Hunters harvest record number of deer


Hunters harvest record number of deer

The new 2016 deer harvest report has revealed almost 100,000 deer were taken by licensed recreational deer hunters across Victoria.

Monday, 4 September, 2017

The new 2016 deer harvest report has revealed almost 100,000 deer were taken by licensed recreational deer hunters across Victoria.

Produced by the Game Management Authority (GMA) in collaboration with the Arthur Rylah Institute for Environmental Research, the deer harvest report provides key data based on telephone surveys of licenced deer hunters.

Throughout the survey period, over 1,600 licensed deer hunters were asked a series of questions related to their hunting activity, such as how many deer they harvested, what hunting methods they had used, where they hunted, the number of days they hunted, and the species of deer harvested.

GMA Chief Executive Officer Greg Hyams said the report found the 2016 deer hunting season was the largest on record.

"Surveys showed each licensed deer hunter hunted on approximately 6.6 days in 2016, or almost 208,000 hunter days in total, with an average seasonal harvest of around 3 deer, the highest ever recorded," Mr Hyams said.

"The most commonly harvested species in 2016 was Sambar Deer with an estimated total harvest of 80,875, followed next by Fallow Deer, with an estimated 15,059.

"In total, an estimated 97,776 deer of all species were recreationally harvested during the 2016 calendar year."

"Stalking was the most preferred hunting method used, accounting for the majority of the harvest, with scent-trailing hounds being the second most productive technique," Mr Hyams said.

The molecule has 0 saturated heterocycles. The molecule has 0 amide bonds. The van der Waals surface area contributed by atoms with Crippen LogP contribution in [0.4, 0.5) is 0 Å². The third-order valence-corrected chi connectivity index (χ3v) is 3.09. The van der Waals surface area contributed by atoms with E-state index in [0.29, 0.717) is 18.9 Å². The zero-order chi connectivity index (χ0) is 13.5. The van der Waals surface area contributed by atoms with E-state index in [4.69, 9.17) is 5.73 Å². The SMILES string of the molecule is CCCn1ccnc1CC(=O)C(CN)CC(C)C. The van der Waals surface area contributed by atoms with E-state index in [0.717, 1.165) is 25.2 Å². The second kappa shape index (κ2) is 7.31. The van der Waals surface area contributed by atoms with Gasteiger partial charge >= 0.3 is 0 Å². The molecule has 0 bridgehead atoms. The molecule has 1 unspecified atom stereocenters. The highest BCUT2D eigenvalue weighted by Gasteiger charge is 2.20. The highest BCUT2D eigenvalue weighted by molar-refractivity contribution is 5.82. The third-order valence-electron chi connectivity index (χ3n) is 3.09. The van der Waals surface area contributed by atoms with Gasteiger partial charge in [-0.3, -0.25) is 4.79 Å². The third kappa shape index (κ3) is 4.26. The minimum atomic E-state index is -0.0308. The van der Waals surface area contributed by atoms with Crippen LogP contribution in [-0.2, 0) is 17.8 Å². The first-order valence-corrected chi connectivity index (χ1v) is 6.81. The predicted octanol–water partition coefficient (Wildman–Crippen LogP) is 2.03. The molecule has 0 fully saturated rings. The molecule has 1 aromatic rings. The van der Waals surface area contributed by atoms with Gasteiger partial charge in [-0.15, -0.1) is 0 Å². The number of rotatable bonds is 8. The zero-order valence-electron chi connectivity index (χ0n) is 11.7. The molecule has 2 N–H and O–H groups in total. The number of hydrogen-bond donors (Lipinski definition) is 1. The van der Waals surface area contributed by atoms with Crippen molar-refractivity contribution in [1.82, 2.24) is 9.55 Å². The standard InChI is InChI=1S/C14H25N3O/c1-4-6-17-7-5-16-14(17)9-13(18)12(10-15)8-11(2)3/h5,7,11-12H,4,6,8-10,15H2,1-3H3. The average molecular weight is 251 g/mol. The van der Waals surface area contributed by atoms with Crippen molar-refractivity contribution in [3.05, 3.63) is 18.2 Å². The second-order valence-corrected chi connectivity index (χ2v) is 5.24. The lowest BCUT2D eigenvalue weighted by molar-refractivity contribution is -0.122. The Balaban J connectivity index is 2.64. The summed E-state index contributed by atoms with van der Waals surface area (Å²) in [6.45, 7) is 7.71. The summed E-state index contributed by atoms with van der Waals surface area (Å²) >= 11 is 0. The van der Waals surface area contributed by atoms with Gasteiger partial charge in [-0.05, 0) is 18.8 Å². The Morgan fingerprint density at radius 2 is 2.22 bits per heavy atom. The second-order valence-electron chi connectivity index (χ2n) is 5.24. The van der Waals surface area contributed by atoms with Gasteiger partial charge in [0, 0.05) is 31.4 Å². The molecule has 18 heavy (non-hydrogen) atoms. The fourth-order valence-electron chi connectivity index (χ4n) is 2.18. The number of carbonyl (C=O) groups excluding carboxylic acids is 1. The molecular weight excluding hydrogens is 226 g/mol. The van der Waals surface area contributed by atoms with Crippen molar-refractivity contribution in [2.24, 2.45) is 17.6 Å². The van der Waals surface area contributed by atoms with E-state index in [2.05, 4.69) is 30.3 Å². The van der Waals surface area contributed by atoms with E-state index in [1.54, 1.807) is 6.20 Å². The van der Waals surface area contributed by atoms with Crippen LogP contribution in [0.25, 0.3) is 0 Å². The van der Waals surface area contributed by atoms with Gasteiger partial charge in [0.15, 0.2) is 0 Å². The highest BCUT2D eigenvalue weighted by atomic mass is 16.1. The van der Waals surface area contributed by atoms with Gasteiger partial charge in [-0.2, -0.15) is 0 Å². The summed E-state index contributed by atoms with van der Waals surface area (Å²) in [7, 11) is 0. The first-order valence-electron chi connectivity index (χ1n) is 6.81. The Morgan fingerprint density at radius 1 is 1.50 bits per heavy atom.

"Northern and north-eastern Victoria had the highest numbers of deer harvested during the year with top five towns Dargo, Mansfield, Licola, Jamieson and Myrtleford recording the greatest  number of deer hunting days."

Mr Hyams said the increasing harvest is likely due to the increasing distribution and abundance of deer as well as greater numbers of deer hunters in Victoria.

"Of the 51,000 licensed game hunters in Victoria, almost 35,500 or  70 per cent are endorsed to hunt deer," he said.

"There was a bias towards female deer being harvested which suggests that deer are becoming sought after for their table qualities."

"We recognise that deer do have an impact on the environment and the data obtained from this report helps to inform decisions regarding their management in Victoria."

The Victorian Government's Sustainable Hunting Action Plan supports and guides the game hunting industry's long-term growth, with specific actions relating to improving hunting opportunities, ensuring sustainability, promoting responsible hunting and growing hunting benefits.

In recognising that deer are valued by some sectors of the community and also acknowledging the impacts that they have on biodiversity and agriculture, the government has commenced the development of a statewide deer management strategy. This strategy will guide government agencies on how deer should be managed into the future.

Other measures to improve deer management in the Action Plan include allowing the commercial processing of harvested deer, thereby allowing hunters to maximise the use of their animals and create jobs in regional Victoria.

The plan will also allow other deer species to be hunted in areas where Sambar Deer can already be hunted.

In 2013, game hunters contributed approximately $439 million per year to the Victorian economy and of that $142.1 million was generated by deer hunters.

For more information on game hunting in Victoria, visit

Media contact: Nick Foster 0417 293 365